Thursday, 30 January 2014
It pleased them indeed, and they are their debtors. For if the Gentiles have been partakers of their spiritual things, their duty is also to minister to them in material things. Romans 15:27
Referring to the donation from the churches in Macedonia and Achaia, Paul says that “it pleased them indeed” to give this offering. And then he explains that in fact “they are debtors” in this regard. The offering is something that, although not compulsory was still an obligation. In his explanation, he states that “if the Gentiles have been partakers of spiritual things” then they have a responsibility to the one(s) who imparted them. This responsibility and “duty is also to minister to them in material things.”
There was a great need in Jerusalem where the Jewish saints resided. Paul felt that resolving that need was something incumbent on the Gentiles who had received their spiritual heritage from those Jews who had brought the message to them. This sentiment is seen in Galatians 2:7-10 –
“But on the contrary, when they saw that the gospel for the uncircumcised had been committed to me, as the gospel for the circumcised was to Peter (for He who worked effectively in Peter for the apostleship to the circumcised also worked effectively in me toward the Gentiles), and when James, Cephas, and John, who seemed to be pillars, perceived the grace that had been given to me, they gave me and Barnabas the right hand of fellowship, that we should go to the Gentiles and they to the circumcised. They desired only that we should remember the poor, the very thing which I also was eager to do.”
“The poor” in this passage from Galatians included those in Jerusalem from whom the spiritual heritage first came. Paul notes that they are “debtors” to them, but it isn’t Paul’s way of subordinating them in a heavy-handed manner. Rather it is acknowledging what is right and proper. We can tell this for certain because he spoke of himself in exactly this way in Romans 1:14 – “I am a debtor both to Greeks and to barbarians, both to wise and to unwise.”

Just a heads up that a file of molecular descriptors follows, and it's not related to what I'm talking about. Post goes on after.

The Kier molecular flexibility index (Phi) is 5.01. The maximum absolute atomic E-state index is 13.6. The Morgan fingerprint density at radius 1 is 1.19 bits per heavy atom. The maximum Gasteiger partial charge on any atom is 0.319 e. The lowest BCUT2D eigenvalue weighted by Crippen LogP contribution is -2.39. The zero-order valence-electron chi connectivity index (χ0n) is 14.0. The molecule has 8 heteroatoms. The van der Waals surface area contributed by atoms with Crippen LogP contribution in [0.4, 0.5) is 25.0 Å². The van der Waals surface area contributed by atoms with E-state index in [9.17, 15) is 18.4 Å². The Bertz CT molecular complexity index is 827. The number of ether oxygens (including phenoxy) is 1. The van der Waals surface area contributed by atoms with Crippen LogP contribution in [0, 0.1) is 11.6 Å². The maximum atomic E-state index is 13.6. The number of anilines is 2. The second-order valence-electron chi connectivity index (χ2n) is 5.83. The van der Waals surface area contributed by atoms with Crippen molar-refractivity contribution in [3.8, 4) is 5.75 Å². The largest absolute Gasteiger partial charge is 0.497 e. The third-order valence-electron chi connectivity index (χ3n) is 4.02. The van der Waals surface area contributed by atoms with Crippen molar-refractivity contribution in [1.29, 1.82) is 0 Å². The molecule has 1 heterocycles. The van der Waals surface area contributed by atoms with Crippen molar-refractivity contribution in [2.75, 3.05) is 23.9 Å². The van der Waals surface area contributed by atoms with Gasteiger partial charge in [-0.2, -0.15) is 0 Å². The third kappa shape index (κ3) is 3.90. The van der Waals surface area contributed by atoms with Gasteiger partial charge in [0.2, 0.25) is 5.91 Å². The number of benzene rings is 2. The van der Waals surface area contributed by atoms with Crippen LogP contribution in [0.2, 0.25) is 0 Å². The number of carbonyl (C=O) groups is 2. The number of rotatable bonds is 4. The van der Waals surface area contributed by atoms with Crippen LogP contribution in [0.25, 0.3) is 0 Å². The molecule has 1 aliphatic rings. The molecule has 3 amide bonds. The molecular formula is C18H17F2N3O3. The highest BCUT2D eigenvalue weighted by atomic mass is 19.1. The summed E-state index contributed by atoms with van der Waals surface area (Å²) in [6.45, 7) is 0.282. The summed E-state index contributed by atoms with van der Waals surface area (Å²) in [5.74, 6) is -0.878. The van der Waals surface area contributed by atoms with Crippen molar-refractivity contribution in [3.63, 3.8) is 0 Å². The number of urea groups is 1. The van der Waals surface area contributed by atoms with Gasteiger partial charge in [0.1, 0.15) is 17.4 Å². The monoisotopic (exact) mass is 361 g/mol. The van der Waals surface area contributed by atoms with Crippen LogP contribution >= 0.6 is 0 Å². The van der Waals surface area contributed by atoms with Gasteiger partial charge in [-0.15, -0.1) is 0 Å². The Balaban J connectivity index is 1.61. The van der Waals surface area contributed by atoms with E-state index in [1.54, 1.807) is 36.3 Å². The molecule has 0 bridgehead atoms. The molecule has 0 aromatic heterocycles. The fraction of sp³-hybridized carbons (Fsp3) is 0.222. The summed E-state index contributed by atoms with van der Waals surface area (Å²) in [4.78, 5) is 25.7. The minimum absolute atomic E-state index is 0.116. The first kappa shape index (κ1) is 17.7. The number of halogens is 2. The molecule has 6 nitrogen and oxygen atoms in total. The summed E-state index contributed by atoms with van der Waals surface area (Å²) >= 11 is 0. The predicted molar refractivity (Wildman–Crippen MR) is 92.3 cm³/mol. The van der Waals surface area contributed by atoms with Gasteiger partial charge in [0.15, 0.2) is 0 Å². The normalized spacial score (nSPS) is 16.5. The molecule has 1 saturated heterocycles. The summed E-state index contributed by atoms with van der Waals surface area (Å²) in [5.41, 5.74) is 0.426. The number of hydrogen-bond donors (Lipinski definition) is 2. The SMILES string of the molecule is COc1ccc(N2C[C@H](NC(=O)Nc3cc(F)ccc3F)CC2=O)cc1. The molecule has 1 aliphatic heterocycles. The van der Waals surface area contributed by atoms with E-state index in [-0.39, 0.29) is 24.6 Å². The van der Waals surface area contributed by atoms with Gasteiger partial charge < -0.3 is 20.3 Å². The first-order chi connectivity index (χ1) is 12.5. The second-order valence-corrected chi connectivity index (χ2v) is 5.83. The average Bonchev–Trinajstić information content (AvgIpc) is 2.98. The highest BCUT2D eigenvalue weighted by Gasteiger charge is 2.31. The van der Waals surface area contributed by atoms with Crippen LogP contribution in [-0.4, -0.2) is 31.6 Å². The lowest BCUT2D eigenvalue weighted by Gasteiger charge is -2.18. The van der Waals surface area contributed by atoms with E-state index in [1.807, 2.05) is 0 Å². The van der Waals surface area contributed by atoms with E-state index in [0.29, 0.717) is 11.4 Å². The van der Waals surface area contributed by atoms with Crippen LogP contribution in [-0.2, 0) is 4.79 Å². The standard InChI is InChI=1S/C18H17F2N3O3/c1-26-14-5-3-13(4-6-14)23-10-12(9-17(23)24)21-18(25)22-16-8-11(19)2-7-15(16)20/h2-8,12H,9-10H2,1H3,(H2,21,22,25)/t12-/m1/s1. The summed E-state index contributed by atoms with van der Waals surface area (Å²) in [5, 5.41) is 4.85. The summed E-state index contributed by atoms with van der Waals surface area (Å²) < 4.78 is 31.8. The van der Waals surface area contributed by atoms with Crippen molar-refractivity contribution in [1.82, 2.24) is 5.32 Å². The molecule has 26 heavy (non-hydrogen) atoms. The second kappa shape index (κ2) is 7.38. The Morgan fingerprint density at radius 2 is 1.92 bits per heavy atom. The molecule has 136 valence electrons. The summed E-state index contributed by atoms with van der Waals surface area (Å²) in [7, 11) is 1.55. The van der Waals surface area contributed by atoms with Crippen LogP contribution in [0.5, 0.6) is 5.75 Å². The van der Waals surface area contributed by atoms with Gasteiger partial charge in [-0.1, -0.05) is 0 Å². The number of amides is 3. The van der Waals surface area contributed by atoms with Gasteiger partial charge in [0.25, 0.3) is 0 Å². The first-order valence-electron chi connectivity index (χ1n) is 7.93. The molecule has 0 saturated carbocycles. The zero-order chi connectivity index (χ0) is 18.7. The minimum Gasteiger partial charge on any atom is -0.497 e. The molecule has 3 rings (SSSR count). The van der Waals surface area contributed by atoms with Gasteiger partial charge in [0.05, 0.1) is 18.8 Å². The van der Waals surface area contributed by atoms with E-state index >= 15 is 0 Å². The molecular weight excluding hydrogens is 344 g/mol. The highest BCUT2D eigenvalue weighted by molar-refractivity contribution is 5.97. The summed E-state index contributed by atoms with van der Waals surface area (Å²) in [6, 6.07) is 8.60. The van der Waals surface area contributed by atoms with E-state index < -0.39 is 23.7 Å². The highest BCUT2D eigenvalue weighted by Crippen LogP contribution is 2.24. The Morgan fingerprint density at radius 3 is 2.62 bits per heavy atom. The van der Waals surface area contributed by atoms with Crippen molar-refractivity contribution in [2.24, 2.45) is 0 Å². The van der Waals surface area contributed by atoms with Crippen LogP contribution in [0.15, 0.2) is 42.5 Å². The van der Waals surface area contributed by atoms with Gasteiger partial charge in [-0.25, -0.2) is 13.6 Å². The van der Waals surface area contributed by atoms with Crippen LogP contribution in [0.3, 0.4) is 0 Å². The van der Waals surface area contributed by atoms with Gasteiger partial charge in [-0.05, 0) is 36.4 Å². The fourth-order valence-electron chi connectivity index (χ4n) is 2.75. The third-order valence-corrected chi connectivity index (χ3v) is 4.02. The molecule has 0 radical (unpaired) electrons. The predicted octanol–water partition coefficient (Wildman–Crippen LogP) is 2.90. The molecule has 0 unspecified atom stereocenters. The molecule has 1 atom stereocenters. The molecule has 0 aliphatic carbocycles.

Paul felt himself a debtor and he worked tirelessly to pay the debt he felt he owed. So for him to call those Gentiles who had received their spiritual heritage from the Jews in Jerusalem “debtors” was in no way an attempt to lord his ministry over them. In other passages, he makes this same connection. Here are two for consideration –
“If we have sown spiritual things for you, is it a great thing if we reap your material things?” 1 Corinthians 9:11
“Let him who is taught the word share in all good things with him who teaches.” Galatians 6:6
Life application: From whom do you receive your spiritual things? Who is your teacher in the word of God and in Christian living? According to Paul, there is a debt which is to be paid in these matters. Take time to remember them in 1) prayer; 2) kind words and a gracious demeanor; 3) material things which will benefit them; 4) other assistance to them and their ministry.
Lord Jesus, today I want to take time to thank You for those You have placed in my path who have properly instructed me in the Word of God and in other spiritual matters. Thank You for their advice and counsel in my times of need and for their patience in explaining to me the many intricacies of the spiritual matters I have grown in. They have glorified You and I want to acknowledge my thanks to You for them. Amen.